Just over a year since its launch, independent print-and-digital quarterly journal The Aviation Historian (TAH) reports first-time renewal rates an encouraging ten per cent higher than anticipated.
"We were expecting about 65 per cent of print subscribers to come back to us when renewing for the first time", says Managing Editor Mick Oakey, "which is in line with specialist-magazine averages we've seen over many years' experience in the industry. But we're actually doing much better than that.
"Our first round of renewal-notices went out with our Issue No 4, and those renewals closed at 76·23 per cent, while our Issue 5 renewals are currently running at 76·92 per cent with six weeks to go."
First-time renewals are always lower than subsequent repeat renewals, because they weed out the readers who find that the publication is not for them, and also the people who have received one-off subscriptions as a Christmas or birthday present but do not want to subscribe in their own right.
"We are hoping for repeat-renewal rates of well over 80 per cent," says Mick, "and our goal is 90 per cent — but we mustn't run before we can walk. Our first repeat renewals won't happen until July".
Describing itself as providing "aviation history for connoisseurs", TAH is a 132-page compact-format journal similar in size and feel to National Geographic. It is run and staffed by a four-person partnership, and currently outsources only printing and website services. It is not sold through the newstrade ("far too expensive and wasteful for a very specialist title such as ours", say Mick), but relies on its website for 95 per cent of print sales. The remaining sales are through non-traditional outlets such as specialist aviation book-dealers, aircraft museums and pop-ups. Digital-edition sales are handled by Pocketmags.com.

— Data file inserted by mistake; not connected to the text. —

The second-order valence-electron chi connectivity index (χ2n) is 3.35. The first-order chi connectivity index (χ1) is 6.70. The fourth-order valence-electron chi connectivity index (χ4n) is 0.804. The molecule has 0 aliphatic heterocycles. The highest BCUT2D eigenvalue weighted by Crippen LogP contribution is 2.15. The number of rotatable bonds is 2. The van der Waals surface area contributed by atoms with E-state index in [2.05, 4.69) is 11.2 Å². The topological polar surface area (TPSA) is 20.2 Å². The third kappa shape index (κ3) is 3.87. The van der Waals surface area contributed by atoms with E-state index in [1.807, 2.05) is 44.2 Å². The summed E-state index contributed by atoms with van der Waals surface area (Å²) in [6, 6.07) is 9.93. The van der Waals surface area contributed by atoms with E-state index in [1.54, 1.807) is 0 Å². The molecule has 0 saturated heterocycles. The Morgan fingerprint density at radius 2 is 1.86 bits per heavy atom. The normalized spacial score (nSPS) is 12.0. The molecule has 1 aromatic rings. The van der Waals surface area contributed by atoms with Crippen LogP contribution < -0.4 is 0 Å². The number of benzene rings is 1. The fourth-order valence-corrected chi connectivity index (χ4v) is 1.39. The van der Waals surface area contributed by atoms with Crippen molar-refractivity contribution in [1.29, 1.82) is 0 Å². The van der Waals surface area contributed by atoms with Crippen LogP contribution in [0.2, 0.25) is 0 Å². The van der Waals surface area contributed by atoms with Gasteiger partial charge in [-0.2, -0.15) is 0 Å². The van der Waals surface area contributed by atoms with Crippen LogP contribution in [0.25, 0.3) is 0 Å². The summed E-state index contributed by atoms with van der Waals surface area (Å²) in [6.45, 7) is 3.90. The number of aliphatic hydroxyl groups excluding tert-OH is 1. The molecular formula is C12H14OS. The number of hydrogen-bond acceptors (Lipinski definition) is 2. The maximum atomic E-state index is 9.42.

TAH remains guarded about its total circulation figures — from a standing start at launch in October 2012, and with less than £1,000 spent on promotion so far, readership is around the 1,000 mark and growing every quarter. "In a very specialised niche-within-a-niche such as ours, we can reach a lot of potential subscribers through aviation clubs and associations and via social media", says Mick. "Other than paying to create a premium-quality product in terms of content and print, we are keeping costs and overheads to an absolute minimum, preferring to grow the business organically."
The high renewal rates are being achieved without the benefit of direct-debit print subscription payments — "We're not big enough to make DD viable yet, so it's all still done through putting paper renewal-slips in issues, plus minimal reminder e-mails and letters", says Mick. "We are taking a very traditional, personal, cottage-industry approach to our operations and customer service, but we have a global outlook and the flexibility to shift our main focus between print and digital depending on market developments".
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About The Aviation Historian:
1. Worldwide circulation split is approx 75 per cent UK, 25 per cent overseas, with the Eurozone being the single biggest overseas market.
2. Co-founders Mick Oakey and Nick Stroud previously worked for many years on IPC Media's award-winning Aeroplane magazine, as Editor and Deputy Editor respectively.
3. TAH is based in London and West Sussex.
4. A UK annual print subscription (4 issues) is priced at £44 inc p&p.
5. TAH's website is at www.theaviationhistorian.com.
For more information please contact:
E: [email protected]
T: 07572 237737
Press release distributed by Pressat on behalf of Rocket Pop PR, on Monday 27 January, 2014. For more information subscribe and follow http://www.pressat.co.uk/